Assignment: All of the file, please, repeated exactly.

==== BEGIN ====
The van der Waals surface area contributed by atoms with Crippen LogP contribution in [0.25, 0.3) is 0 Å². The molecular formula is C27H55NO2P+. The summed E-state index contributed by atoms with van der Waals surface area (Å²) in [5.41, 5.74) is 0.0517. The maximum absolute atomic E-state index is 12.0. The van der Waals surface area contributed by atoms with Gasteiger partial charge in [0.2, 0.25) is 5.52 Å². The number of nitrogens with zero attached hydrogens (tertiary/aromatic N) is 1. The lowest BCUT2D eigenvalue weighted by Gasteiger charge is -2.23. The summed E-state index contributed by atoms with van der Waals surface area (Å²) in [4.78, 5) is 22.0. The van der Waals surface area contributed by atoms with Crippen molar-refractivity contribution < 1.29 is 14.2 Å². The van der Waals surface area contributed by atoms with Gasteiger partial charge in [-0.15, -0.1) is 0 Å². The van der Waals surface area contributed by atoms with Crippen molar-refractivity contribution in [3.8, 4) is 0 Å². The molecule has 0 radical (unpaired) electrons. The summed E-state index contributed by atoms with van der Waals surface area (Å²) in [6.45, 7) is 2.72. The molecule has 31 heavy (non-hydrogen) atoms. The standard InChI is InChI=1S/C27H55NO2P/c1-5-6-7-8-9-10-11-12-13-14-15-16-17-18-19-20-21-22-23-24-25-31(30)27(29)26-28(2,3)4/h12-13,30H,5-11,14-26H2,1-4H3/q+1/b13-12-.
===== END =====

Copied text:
The van der Waals surface area contributed by atoms with Crippen LogP contribution in [0.25, 0.3) is 0 Å². The molecular formula is C27H55NO2P+. The summed E-state index contributed by atoms with van der Waals surface area (Å²) in [5.41, 5.74) is 0.0517. The maximum absolute atomic E-state index is 12.0. The van der Waals surface area contributed by atoms with Gasteiger partial charge in [0.2, 0.25) is 5.52 Å². The number of nitrogens with zero attached hydrogens (tertiary/aromatic N) is 1. The lowest BCUT2D eigenvalue weighted by Gasteiger charge is -2.23. The summed E-state index contributed by atoms with van der Waals surface area (Å²) in [4.78, 5) is 22.0. The van der Waals surface area contributed by atoms with Crippen molar-refractivity contribution < 1.29 is 14.2 Å². The van der Waals surface area contributed by atoms with Gasteiger partial charge in [-0.15, -0.1) is 0 Å². The van der Waals surface area contributed by atoms with Crippen molar-refractivity contribution in [3.8, 4) is 0 Å². The molecule has 0 radical (unpaired) electrons. The summed E-state index contributed by atoms with van der Waals surface area (Å²) in [6.45, 7) is 2.72. The molecule has 31 heavy (non-hydrogen) atoms. The standard InChI is InChI=1S/C27H55NO2P/c1-5-6-7-8-9-10-11-12-13-14-15-16-17-18-19-20-21-22-23-24-25-31(30)27(29)26-28(2,3)4/h12-13,30H,5-11,14-26H2,1-4H3/q+1/b13-12-.